I don’t know about you but when I rent a house for my vacation, the first place I head to on arrival is the kitchen. I check out every drawer and cupboard, mentally taking stock of what’s going to be possible with the equipment that is there. Then I check the wifi 😉
For me, cooking on my holidays is not a chore as some might think it would be. I love cooking and when I am in a different country, really enjoy the challenge of finding ingredients and working in unfamiliar kitchens. It’s fun. It can also be quite an adventure. This week’s French Fridays with Dorie recipe, that I was cooking in an unfamiliar kitchen (Duck breast with fresh peaches, p 230) didn’t look like it would be much of an adventure, however. Seared duck breast and peaches sautéed with thyme and garlic and served with a honey-port-balsamic sauce. Even though I knew I would be working sans several ingredients, I knew I had the main ones so figured I would be ok. Peaches are in season here in the south of France so it was a perfect dish to be making. Neil and I are holidaying with 2 vegetarians and I have had my duck quotient for the next little while (it’s not my favourite meat but I seem to have eaten it more in the last 6 weeks than I have in the last year!) so I was happy to be able to purchase one gorgeous duck breast just for Neil.
Pottering around the kitchen doing my mise en place (I was also making a ratatouille tian and a peach clafoutis at the same time, nothing like multitasking…), I placed a high-sided pan (that we had not used in this house prior to this meal) on the hotplate and heated it on medium-high. With just 10 minutes to go before the rest of the meal would be ready, I scored the duck skin/fat and placed it fat side down in the pan. Oy! The pan was a little hot…
What happened in the next 5 minutes was so fast that even I, who am usually “iPhone at the ready” at all times, did not capture this on film! The pan, not being a very heavy one, was SO much hotter than I expected. So the duck fat cooked VERY fast. And all of a sudden there was a dense cloud of smoke shrouding the tiny kitchen. I closed the door to the living room, not wishing acrid smoke smell to go all through the house, then the smoke alarm went off (it’s good to know your rental home has a smoke alarm). I grabbed the smoking pan and took it out in the middle of the street (we’re in a tiny village so I wasn’t expecting any traffic at 8pm on a Sunday night) then ran back to get tongs to remove the duck from the pan because, you know, when you only have one of the main ingredient, there are no second chances… The duck was VERY crispy but not beyond rescue. I placed the still smoking pan on our metal letter box for want of a better place to leave it until it calmed down a little and placed the duck in a different pan to finish it off.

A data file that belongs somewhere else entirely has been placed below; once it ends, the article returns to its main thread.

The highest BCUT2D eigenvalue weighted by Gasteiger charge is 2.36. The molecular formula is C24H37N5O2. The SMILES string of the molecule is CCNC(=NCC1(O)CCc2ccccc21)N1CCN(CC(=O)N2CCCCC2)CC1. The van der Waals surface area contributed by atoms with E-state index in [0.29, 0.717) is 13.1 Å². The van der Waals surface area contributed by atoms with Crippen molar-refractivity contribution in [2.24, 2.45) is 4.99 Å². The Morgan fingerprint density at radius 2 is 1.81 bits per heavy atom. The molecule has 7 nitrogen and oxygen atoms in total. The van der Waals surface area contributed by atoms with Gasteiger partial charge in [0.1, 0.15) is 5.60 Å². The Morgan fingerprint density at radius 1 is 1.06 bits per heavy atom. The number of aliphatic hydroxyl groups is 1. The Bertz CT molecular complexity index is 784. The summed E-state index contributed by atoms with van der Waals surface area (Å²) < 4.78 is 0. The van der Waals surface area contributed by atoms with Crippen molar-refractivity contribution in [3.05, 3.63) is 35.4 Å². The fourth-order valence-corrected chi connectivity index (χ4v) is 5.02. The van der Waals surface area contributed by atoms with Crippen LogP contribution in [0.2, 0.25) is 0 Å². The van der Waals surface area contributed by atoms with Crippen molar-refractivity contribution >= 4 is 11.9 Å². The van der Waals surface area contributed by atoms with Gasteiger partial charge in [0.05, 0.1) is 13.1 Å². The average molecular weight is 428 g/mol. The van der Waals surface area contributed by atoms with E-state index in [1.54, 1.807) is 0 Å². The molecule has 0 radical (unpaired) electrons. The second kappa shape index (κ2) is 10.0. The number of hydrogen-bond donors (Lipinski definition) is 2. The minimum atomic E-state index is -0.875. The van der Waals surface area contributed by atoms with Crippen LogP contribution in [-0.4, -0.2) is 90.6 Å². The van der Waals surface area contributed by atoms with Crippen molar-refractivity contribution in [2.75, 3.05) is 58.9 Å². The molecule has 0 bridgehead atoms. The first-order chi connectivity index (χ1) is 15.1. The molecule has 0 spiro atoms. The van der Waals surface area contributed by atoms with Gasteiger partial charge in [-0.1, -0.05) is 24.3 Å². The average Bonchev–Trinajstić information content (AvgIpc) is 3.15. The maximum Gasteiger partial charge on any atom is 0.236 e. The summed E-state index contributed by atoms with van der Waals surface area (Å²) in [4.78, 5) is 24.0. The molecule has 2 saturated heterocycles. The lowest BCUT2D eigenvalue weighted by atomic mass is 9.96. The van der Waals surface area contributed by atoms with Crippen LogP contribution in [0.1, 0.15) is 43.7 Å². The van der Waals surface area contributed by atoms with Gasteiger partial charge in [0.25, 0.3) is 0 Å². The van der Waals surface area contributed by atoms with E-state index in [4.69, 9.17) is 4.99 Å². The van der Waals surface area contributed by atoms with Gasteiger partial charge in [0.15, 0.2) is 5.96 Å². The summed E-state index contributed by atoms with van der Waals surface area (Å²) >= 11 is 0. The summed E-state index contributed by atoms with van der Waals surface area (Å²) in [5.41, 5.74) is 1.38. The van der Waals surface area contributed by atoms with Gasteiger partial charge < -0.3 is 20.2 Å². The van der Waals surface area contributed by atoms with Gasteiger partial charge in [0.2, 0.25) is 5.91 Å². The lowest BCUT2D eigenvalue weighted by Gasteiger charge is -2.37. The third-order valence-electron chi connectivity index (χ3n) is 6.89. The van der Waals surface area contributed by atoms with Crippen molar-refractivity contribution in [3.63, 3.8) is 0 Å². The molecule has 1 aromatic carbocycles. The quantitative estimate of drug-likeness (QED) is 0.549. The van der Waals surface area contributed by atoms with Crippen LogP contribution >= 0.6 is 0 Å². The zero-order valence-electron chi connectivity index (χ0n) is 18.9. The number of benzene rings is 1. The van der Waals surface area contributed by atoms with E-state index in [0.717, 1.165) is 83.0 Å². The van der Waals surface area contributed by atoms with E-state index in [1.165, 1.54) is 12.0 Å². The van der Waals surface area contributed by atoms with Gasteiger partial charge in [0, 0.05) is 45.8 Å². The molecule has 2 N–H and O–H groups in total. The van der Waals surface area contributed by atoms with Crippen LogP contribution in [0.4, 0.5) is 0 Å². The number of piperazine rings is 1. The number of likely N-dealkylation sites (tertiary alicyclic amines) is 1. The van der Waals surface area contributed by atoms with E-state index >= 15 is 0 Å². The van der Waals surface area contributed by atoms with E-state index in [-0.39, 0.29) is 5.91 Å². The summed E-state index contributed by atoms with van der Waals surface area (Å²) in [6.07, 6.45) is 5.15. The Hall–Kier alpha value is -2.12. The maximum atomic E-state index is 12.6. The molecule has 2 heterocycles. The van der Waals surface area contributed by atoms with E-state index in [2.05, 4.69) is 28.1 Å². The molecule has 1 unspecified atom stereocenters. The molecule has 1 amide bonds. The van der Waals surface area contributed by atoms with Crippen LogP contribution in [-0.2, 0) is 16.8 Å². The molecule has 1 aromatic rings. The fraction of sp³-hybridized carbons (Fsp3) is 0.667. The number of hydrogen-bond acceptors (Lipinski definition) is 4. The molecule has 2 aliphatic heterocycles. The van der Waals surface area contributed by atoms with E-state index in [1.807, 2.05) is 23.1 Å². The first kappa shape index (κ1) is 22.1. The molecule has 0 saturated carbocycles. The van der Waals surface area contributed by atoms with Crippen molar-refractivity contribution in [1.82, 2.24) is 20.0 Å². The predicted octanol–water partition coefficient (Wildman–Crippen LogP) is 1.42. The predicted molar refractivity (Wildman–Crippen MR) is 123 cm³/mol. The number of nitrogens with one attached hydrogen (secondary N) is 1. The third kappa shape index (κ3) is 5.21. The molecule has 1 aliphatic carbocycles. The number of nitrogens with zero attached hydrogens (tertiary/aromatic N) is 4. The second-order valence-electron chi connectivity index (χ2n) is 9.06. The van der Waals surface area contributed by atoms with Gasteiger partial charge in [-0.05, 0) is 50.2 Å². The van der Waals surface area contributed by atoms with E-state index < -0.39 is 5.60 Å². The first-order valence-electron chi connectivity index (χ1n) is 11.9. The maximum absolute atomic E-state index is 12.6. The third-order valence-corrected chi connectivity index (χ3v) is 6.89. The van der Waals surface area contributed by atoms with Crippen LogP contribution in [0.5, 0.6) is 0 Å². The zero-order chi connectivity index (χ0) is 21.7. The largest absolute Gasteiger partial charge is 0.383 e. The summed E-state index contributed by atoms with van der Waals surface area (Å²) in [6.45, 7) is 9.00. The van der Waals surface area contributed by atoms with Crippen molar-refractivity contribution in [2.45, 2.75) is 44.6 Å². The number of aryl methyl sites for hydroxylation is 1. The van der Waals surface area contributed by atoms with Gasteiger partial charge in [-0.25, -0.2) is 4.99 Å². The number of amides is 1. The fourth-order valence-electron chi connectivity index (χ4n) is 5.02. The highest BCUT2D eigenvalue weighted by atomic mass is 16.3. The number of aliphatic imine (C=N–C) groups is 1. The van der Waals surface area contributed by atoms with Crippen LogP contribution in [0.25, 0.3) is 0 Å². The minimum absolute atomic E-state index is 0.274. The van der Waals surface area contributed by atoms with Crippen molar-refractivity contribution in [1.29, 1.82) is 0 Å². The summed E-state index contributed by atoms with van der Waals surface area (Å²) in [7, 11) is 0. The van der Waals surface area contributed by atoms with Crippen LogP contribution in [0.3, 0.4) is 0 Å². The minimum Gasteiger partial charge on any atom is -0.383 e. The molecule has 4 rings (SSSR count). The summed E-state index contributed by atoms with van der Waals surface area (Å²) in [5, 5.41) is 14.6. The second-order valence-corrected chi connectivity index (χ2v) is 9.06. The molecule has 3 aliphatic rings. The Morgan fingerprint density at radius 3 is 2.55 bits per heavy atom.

All this time, Neil was fanning the smoke detector in an attempt to turn it off but to no avail. At this point a friendly local popped their head in the kitchen (all our ground floor rooms look out directly into the road, it’s very convivial!) to check up on us. This was the first person we’d seen since we arrived the previous day (it’s a tiny village and quite sleepy in August) so it was a little bit of a shock but a welcome one. Meanwhile, Neil had removed the battery from the smoke alarm until the smoke subsided a little as the fanning was making absolutely no difference.
Smoke cleared from the kitchen and the duck resting in the oven (and battery back in the smoke alarm), I realised I had not made my version of the sauce (lacking port and a few other ingredients, I had an idea in my head for what to do). Then I realised I probably didn’t have time to figure out something as I didn’t want the duck to be overcooked. In any case, my peaches, garlic and thyme were quite nicely caramelised by now so I figured that would be “sauce” enough.
I set to slicing the duck (actually I had Neil do this) only to realise that in my fretting about overcooking the duck, it was way undercooked (for Neil to say this, it really means it’s undercooked!). Back to the pan for a few minutes it was – better to under than over-cook, I say – it can always be rescued.
Enfin, on the plate, it didn’t look half bad, if I do say so myself. And only a hint of smoke smell 😉
Would I make this again? Yes, in fact, I would. I loved the flavour of the peaches and would love to make it with the proper sauce. And, of course, in a pan that I know on a stovetop that I know. But for a “vacation” effort, I didn’t think I did too badly…
French Fridays with Dorie participants do not publish the recipes on our blogs (though this week, you can find the recipe online here), we prefer if you purchase Around My French Table for yourselves which you can do here on Amazon or Amazon Canada. Or for free worldwide shipping, buy from The Book Depository. Go on, treat yourself then join us here!
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Follow my adventures in France this summer!